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Dec 19, 2012 9:00AM
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This is a movie without a philosophical center, the worst kind of pseudo-profound claptrap.  The ending is so silly it would be laughable if not for the 2 hours one has just wasted.  I truly enjoy films that are strange and unpredictable from scene to scene, and this film sustained that wonder for a short while, until I realized there was no meaning or even poetry in the work.
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Top 10 movies of 2012

5. "Holy Motors"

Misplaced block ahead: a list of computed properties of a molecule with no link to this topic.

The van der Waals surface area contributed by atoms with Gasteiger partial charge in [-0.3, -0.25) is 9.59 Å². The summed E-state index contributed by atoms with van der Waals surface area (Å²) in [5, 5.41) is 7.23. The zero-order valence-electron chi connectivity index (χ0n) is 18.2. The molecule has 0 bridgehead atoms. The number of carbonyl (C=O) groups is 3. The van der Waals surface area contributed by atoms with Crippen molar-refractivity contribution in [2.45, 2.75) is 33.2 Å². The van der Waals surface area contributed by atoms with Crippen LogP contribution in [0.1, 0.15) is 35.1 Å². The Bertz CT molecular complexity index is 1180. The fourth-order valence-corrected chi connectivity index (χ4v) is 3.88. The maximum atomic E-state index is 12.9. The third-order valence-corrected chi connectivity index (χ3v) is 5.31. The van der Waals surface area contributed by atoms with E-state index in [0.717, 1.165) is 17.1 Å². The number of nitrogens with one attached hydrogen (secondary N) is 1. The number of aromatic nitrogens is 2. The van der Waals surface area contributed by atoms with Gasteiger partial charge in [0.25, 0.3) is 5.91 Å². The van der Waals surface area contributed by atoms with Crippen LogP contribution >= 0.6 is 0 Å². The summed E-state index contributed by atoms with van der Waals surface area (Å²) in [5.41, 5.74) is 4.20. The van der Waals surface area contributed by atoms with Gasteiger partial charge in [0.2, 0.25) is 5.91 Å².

At the beginning of Leos Carax's mysterious "Holy Motors," a modern-day Lon Chaney named Monsieur Oscar (Denis Lavant) walks through a hotel wall into a crowded movie theater. Thereafter, he's chauffeured by an elegant older woman (Edith Scob, iconic star of Franju's "Eyes Without a Face") to a series of "appointments"/performances. Within the fertile womb of his silver limousine, M. Oscar applies elaborate disguises, metamorphosing into one cinematic lead after another: ancient crone, sexual gymnast in a motion-capture suit, gangster, sewer-dwelling grotesque, et al. A quicksilver chameleon, Lavant uses up -- and is used up by -- movie genres like sci-fi, musical, poetic horror, Lynchian surrealism. At working day's end, even Pixar's "Cars" is playfully referenced: stabled limousines -- the holy machines that project M. Oscar and his colleagues -- sleepily worry about their futures in a digital age. Carax follows Quentin Tarantino's lead by "sampling" film styles and genres, to conjure meta-cinematic art that's about nothing but movies. Difference is, Tarantino harvests his reel riches joyously, feeding our appetite for aesthetic and emotional energy. Carax drives us through haunted streets, from energized morning until weary night, one film reality eliding exuberantly into another, until his cinematic imagination -- and "Holy Motors" -- runs out of gas. It's as though the very act of making movies, dreaming up and acting out fictions, is an ecstatic process of terrible attrition and entropy, cinema consuming itself through its own forward motion. Dimming into melancholy, "Holy Motors" pays tribute to a passing art. -- Kat Murphy

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